How 22 million more Americans would end up without health insurance under the GOP healthcare bill

The Congressional Budget Office on Monday released its report on the Senate Republican healthcare bill.

The CBO estimated that the bill, Better Care Reconciliation Act (BCRA), would result in the 22 million fewer people with health insurance by 2026 compared to the current system. That would bring the total uninsured population in the US to 49 million people.

So, where do these coverage losses come from?

Most, according to the CBO, would come from people rolling off Medicaid. The combination of repealing the Affordable Care Act’s Medicaid expansion and lower federal funding for Medicaid would result in low-income Americans dropping off the rolls.

According to the CBO, 15 million fewer people would be on Medicaid in 2026 compared to the current baseline.

In 2026, the CBO also estimated that seven million fewer people who did not have access to coverage through their employer or a program like Medicaid would be without insurance.

House Speaker Paul Ryan and other Republicans have suggested that would come from fewer people choosing to purchase insurance due to the elimination of the Obamacare’s individual mandate.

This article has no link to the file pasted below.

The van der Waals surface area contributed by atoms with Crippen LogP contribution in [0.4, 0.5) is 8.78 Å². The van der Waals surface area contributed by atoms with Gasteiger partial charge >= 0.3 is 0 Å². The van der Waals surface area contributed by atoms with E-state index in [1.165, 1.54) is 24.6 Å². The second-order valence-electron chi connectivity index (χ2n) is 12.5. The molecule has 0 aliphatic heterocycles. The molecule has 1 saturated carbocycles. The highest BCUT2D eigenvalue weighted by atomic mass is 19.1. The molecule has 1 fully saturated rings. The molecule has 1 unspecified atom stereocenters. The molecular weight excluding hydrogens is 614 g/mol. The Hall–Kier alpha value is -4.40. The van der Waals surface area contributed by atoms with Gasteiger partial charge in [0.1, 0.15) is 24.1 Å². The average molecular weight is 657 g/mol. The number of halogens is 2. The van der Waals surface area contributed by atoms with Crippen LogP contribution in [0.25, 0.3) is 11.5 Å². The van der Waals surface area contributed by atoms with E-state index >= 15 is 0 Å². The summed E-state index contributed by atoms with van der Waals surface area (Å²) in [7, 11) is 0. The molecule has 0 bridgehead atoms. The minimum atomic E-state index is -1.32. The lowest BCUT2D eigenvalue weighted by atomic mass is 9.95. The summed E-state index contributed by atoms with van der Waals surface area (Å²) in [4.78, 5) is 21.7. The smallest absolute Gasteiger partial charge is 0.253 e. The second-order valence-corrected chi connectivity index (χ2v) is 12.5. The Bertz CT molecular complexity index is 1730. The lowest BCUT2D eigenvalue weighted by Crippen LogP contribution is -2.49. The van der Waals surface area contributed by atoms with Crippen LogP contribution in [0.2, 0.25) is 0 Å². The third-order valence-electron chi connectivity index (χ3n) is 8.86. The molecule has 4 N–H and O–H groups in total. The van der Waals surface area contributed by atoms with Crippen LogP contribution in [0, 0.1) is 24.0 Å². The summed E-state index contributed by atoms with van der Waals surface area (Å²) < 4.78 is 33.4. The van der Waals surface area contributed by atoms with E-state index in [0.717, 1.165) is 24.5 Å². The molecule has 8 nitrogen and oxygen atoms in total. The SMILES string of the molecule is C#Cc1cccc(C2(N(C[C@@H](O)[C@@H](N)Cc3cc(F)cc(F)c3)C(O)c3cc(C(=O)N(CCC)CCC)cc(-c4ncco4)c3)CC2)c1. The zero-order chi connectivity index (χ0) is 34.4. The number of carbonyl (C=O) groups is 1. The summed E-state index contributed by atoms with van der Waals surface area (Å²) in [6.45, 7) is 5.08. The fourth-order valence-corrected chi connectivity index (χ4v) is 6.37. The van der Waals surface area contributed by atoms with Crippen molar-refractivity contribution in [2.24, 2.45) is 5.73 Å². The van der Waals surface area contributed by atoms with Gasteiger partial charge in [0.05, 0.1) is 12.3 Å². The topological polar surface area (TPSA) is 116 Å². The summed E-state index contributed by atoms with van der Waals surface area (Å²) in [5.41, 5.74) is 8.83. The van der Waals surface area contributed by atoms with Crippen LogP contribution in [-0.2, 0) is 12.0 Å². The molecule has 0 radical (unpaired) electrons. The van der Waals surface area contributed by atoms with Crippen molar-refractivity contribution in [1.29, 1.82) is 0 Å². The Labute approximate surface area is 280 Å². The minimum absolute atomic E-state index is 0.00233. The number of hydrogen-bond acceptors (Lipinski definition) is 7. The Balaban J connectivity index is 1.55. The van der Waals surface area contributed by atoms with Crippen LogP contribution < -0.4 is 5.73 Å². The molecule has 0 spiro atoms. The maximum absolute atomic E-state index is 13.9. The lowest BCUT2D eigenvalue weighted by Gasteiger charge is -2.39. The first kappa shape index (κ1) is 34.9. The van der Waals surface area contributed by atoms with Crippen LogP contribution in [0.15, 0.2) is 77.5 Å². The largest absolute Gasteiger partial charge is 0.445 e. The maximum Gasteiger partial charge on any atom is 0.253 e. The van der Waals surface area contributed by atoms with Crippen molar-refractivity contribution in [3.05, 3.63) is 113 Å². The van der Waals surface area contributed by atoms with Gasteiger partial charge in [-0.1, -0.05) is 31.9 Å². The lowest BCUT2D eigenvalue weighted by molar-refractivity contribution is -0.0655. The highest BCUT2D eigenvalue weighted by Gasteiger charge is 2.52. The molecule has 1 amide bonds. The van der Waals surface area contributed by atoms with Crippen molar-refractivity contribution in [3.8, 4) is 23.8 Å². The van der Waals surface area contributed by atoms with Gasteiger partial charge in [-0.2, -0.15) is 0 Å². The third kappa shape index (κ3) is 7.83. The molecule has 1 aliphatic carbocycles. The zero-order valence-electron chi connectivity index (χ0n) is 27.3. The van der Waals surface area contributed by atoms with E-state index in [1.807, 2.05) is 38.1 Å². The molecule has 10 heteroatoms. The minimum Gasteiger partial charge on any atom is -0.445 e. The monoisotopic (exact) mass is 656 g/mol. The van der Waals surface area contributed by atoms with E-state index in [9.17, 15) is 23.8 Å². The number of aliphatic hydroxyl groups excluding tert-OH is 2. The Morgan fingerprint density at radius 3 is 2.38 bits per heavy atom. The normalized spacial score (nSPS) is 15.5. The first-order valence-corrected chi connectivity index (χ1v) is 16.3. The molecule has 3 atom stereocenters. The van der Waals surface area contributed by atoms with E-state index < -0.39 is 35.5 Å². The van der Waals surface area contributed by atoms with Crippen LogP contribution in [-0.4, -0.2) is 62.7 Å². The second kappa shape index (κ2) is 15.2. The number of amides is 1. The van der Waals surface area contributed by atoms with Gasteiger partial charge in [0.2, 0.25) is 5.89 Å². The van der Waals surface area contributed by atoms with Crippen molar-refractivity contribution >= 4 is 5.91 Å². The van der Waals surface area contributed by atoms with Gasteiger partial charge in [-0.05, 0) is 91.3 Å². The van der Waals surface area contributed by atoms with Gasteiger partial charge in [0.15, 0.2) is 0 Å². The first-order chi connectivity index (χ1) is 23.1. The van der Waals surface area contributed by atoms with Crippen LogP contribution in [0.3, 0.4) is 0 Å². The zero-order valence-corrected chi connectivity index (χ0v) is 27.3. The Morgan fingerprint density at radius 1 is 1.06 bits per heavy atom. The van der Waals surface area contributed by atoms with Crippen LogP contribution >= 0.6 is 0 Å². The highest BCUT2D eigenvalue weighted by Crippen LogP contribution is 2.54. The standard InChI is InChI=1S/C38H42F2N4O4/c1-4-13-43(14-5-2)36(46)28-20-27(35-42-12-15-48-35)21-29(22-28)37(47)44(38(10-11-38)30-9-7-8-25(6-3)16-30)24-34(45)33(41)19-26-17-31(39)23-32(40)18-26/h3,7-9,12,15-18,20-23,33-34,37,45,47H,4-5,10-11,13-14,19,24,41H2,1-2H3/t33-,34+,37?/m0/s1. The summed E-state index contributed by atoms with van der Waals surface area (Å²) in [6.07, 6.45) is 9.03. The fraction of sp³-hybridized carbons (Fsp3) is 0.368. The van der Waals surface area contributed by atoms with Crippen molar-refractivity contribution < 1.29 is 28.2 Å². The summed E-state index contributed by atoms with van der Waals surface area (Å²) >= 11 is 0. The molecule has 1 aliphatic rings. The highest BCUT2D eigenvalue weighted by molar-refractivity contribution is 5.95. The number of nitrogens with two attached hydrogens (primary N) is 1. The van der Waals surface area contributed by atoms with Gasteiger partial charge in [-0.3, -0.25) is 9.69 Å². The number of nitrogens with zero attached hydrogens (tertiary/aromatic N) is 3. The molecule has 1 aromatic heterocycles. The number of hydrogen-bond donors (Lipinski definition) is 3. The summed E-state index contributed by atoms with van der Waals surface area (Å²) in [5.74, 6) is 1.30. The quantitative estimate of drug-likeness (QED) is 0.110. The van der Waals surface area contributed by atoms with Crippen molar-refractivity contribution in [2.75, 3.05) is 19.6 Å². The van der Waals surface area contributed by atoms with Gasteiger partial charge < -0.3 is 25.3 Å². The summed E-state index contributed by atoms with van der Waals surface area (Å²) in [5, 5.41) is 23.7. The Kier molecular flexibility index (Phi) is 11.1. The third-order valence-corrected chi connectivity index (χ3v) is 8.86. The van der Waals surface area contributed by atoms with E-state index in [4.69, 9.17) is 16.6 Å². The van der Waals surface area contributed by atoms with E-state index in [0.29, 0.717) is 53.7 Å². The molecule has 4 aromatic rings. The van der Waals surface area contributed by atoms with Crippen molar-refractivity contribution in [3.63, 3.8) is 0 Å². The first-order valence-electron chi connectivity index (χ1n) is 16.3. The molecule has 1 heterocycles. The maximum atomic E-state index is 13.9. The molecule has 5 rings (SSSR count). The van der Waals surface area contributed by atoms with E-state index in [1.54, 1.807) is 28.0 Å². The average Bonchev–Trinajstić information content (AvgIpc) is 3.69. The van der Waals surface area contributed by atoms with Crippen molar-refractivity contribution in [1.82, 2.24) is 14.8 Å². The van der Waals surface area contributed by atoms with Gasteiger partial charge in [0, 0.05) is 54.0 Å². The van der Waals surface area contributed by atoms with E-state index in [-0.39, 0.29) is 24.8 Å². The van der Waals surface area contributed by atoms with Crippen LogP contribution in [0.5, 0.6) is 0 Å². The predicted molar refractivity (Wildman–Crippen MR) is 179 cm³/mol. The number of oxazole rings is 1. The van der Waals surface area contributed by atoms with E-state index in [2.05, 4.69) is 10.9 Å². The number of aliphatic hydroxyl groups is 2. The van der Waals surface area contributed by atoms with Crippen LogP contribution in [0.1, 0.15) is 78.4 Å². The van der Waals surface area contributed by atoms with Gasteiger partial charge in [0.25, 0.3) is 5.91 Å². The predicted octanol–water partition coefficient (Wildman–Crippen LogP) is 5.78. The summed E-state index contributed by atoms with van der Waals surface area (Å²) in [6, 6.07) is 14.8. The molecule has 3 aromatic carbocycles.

But while some, especially younger and more affluent people, would choose not to purchase insurance, the CBO estimated that many older and low-income Americans would not get coverage because it would be too expensive. Lower tax credits and a drop in the amount of costs insurers would be required to cover under the BCRA would leave poorer and elderly Americans with higher costs that could be prohibitive in buying insurance.

The CBO also estimated that the repeal of the employer mandate under the BCRA would lead to businesses dropping healthcare benefits from employees and some employees forgoing healthcare benefits, leading to an increase in the uninsured population in the first few years the law would be enacted. A tighter labour market could reduce that predicted drop as employers increase their benefit packages to lure workers.

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